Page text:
Augustine Reding

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Augustine Reding (born at Lichtensteig, Switzerland, 10 August 1625; died at Einsiedeln, 13 March 1692) was a Swiss Benedictine, the Prince-Abbot of Einsiedeln, and theological writer.


After completing the classics at the Benedictine College of Einsiedeln he there joined the Order of St. Benedict, 26 December 1641, taught philosophy at the early age of twenty-four. He was ordained priest and appointed master of novices in 1649, obtained the degrees of Doctor of Philosophy and Theology at the University of Freiburg im Breisgau in 1654, was professor of theology at the Benedictine University of Salzburg from 1648 to 1654. He became dean (prior) at Einsiedeln in 1658, and was finally elected Prince-Abbot of Einsiedeln on 17 July 1670.

At Einsiedeln he built the still existing choir, the confession-church, and St. Magdalene's chapel (1674–84). In 1675 his monastery took charge of the college at Bellinzona, which was conducted by the monks of Einsiedeln until its suppression in 1852. He watched carefully over discipline, and insisted on a thorough intellectual training of his monks. During his time the conventuals of Einsiedeln increased from 53 to 100, many of whom gained renown as professors at various institutions of learning.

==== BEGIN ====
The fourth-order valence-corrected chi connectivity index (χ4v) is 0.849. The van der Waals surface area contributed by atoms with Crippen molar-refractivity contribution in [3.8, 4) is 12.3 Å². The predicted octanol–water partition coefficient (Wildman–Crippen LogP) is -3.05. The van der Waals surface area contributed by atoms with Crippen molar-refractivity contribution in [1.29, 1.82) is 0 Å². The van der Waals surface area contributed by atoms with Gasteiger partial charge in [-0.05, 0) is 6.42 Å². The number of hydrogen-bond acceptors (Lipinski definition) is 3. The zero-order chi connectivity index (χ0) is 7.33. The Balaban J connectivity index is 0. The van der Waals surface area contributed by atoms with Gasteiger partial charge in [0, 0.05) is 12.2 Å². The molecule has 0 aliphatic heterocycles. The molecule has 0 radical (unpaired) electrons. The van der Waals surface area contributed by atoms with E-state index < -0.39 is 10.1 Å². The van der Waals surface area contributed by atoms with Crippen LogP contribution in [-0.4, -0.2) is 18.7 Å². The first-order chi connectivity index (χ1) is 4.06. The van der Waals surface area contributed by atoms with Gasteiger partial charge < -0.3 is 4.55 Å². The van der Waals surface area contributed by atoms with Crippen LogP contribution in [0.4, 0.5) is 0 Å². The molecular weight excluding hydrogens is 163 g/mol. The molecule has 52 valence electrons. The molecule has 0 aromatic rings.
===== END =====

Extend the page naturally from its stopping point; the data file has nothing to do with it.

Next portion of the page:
His numerous theological writings are learned, but his style is dry and at times obscure. His chief work is Theologia scholastica universa (13 vols., Einsiedeln, 1687), based on the Summa of Thomas Aquinas.

Other works are:


  •  This article incorporates text from a publication now in the public domainHerbermann, Charles, ed. (1913). "Augustine Reding". Catholic Encyclopedia. New York: Robert Appleton.  The entry cites:
    • Morel, Augustin Reding, Fürstabt von Einsiedeln, als Gelehrter u. Schulmann (Einsiedeln, 1861);
    • Hugo von Hurter, Nomenclator, IV (Innsbruck, 1910), 332-5